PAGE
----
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Art Deco Achievement

The historic art and architecture of Fair Park in Dallas
Written by Laura Samuel Meyn. Photographs by Will van Overbeek.

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Let’s say you’re among the millions of people who visit Fair Park in Dallas for the State Fair of Texas each year. Maybe you’ve admired the prize livestock and indulged in the over-the-top culinary concoctions (fried Oreos, anyone?). Maybe you’ve taken in a bird’s-eye view of the festivities from the 212-foot-tall Texas Star Ferris wheel, or strolled through the automobile building dreaming of a new ride.

The State Fair of Texas takes place Sep. 30-Oct. 23, but the grounds open daily year-round, including for many special events on week-ends. Friends of Fair Park offers information and maps for self-guided walking tours (cell-phone narration available) on its website, www.fairpark.org. The Dallas Center for Architecture leads free Fair Park walking tours on the third Wednesday of the month, Feb-Jun and Sep-Nov.

See more photos of Fair Park's architectural touches.

But if you’ve only been during the State Fair, you probably haven’t really seen Fair Park. Playing host to all the action is the world’s largest collection of Art Deco exposition buildings in existence. Add to that an impressive array of painted murals, sculptures, and bas-reliefs across the 277-acre campus, and you have a noteworthy concentration of art and architecture that can be enjoyed any time of year. Preferably on a day when there are no corny dogs in sight.

“During the fair, most of it’s covered up with stuff,” says Craig Holcomb president of Friends of Fair Park, the nonprofit dedicated to preserving Fair Park and supporting its year-round use. “If it’s a regular day, Fair Park is a quiet, bucolic place; there are people jogging through it, it’s a lovely park.”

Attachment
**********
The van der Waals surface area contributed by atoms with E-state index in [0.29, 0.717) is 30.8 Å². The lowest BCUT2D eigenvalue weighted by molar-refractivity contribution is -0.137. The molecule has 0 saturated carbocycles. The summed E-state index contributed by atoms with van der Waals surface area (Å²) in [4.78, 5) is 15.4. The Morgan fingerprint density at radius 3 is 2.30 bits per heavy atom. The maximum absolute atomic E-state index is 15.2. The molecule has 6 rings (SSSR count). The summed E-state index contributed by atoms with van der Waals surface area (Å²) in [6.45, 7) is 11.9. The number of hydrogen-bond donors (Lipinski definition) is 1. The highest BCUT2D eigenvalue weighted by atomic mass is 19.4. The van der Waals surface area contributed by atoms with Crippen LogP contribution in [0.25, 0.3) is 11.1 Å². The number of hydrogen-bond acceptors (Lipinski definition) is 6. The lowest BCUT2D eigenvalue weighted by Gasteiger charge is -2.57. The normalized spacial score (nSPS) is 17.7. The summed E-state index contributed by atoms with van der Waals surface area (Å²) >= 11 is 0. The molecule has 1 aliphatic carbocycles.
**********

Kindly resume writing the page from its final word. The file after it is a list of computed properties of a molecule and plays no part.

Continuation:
The site was used as fairgrounds as early as 1886 and its oldest buildings date to 1905, but Fair Park as we know it was built in 1936 to host the Texas Centennial Exposition, a world’s fair celebrating the 100th anniversary of Texas’ independence. Dallas architect George Dahl led a team of colleagues in the ambitious charge to update existing buildings with Art Deco facades and to create dozens more from the ground up, many adorned by the work of notable contemporary artists.

Standing at the Parry Avenue gate, where DART rail cars have replaced the street trolleys that once delivered visitors to Fair Park, it’s easy to appreciate Dahl’s vision. Guests first encounter the grand esplanade, anchored by a 700-foot-long fountain with hundreds of water jets that put on regular shows set to songs like “The Yellow Rose of Texas.” Looking between parallel rows of live oaks, beyond the fountain, the imposing Hall of State emerges into view. While many Fair Park buildings were fashioned of concrete blocks—an upgrade from the intentionally temporary construction techniques common to world fairs of the day—the Hall of State was built of Texas limestone.

“The Hall of State is considered to be one of the best examples of Art Deco architecture in Texas. All local materials were used, and all the decoration is about celebrating Texas,” says preservation architect Nancy McCoy, who has worked on numerous restorations in the park. “The esplanade is the central, most important space. The buildings are Art Deco—or even Moderne—in style, but the planning is Classical, with the most important building raised with a processional experience from the front gate, past a series of other things on the way to the real prize—the Hall of State.”

Art and architecture buffs can access a self-guided tour from the Friends of Fair Park website. There’s also a cell-phone tour—look for the blue-and-white signs—for those who want to hear historical highlights at any of 63 stops within Fair Park. At press time, a Fair Park app was nearing release, too.

But a more personal experience can be found in the Dallas Center for Architecture’s free monthly tours. “Art Deco was sort of like Gothic in that you’re shooting for the sky. Art Moderne emphasizes transportation’s curved lines,” explains Greg Brown, DCFA tour guide. Of the color palette, he adds, “Frank Lloyd Wright had
his Cherokee red; Dahl’s favorite color was pumpkin.”

Noticeable symmetry emerges along the esplanade. All together, six porticos face the fountain, three per side, each with a sculpted stone figure representing one of the nations that has flown its flag over Texas—Spain, France, Mexico, the Republic of Texas, the Confederacy, and the United States. Throughout Fair Park’s art and architecture, references to these six flags fly up time and again.